From: Glen Gordon
> I have trouble believing that any language is so mixed up that >thereMark O:
>are _equal_ connections between two groups. That scenario is >very
>The historical and geographical situation where such a thing could >occurI'm not familiar with Papuan languages but I am familiar with Caucasian ones
>would require linguistically stable islands or mountains. New >Guinea is
>such a place. The Caucasus are sometimes mentioned in this >regard, and as
>I recall, perhaps the paleo-Siberian languages. We are >speaking of time
>scales in the thousands of years.
>When you have two distinct languages, each from a different languageYes, and some pronominal/grammatical influence does seem to occur between
> >family, living cheek-to-jowl with each other over thousands of years >and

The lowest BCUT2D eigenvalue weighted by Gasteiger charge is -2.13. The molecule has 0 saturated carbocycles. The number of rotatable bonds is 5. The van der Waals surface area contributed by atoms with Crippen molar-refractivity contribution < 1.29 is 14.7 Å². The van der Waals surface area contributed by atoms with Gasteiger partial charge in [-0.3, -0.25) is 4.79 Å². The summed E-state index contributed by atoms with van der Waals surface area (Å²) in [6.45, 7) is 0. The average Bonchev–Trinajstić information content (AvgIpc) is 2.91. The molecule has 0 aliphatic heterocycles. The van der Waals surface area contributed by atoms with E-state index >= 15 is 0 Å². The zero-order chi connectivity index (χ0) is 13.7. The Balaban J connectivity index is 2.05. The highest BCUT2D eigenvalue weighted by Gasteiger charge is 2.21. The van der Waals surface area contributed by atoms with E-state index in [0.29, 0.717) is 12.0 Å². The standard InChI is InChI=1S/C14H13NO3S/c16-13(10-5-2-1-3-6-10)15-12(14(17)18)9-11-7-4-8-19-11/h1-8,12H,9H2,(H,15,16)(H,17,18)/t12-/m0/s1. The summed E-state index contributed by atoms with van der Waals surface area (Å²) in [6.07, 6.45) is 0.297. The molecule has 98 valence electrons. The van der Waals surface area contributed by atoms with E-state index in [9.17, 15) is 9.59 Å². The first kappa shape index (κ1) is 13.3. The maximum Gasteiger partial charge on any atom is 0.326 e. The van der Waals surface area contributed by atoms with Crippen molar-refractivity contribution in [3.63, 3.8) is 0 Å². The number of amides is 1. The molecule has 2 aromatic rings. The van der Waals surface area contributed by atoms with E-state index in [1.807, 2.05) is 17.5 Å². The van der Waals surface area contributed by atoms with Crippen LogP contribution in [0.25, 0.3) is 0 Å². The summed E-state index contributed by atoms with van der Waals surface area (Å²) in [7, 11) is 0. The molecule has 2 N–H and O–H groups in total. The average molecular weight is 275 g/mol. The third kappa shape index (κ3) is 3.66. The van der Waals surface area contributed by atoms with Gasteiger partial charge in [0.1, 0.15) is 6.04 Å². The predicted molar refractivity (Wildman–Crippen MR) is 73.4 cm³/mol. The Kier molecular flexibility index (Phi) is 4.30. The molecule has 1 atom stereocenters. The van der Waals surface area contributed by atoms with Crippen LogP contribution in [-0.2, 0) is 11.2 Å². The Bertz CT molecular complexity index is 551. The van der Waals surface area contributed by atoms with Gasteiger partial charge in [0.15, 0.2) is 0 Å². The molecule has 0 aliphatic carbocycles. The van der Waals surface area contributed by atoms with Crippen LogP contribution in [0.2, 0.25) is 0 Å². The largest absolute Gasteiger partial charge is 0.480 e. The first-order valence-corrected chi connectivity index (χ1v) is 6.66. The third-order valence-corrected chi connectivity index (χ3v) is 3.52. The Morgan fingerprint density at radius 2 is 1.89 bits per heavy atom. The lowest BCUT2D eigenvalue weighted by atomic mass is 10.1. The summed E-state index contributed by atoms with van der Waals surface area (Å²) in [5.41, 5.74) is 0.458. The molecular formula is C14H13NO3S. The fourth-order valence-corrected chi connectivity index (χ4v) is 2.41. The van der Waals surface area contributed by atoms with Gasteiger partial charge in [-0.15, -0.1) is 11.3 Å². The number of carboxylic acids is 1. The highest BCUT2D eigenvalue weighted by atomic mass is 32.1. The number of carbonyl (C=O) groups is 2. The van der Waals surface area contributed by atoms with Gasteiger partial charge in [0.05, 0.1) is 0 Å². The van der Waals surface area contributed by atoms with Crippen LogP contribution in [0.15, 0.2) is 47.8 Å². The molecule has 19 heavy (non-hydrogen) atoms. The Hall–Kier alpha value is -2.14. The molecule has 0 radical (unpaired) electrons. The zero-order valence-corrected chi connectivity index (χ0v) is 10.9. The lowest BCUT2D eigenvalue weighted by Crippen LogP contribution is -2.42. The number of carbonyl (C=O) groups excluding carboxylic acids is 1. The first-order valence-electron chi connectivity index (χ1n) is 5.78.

>otherwise maintaining their integrity, with high levels of >bilingualism,
>you first form a sprachbund, then lexical items flow >across languages, and
>finally, even grammatical features.
>We like to cite Lithuanian as the most spectacularly conservative of >IECase in point, we still can see that Lithuanian is largely an IE language.
>languages; in point of fact, it historically is also one of the >most
>innovative of IE languages, having borrowed grammatical features >from
>Uralic (noun cases).
>The necessary historical and geographic conditions for two languageThanx Mark O. for reaffirming my point which is that this "equal" blend of
>families to converge into one are very difficult to establish or maintain.
>Japan, New Guinea, and perhaps the Caucasus would seem to be the only
>possible, presently-known candidates.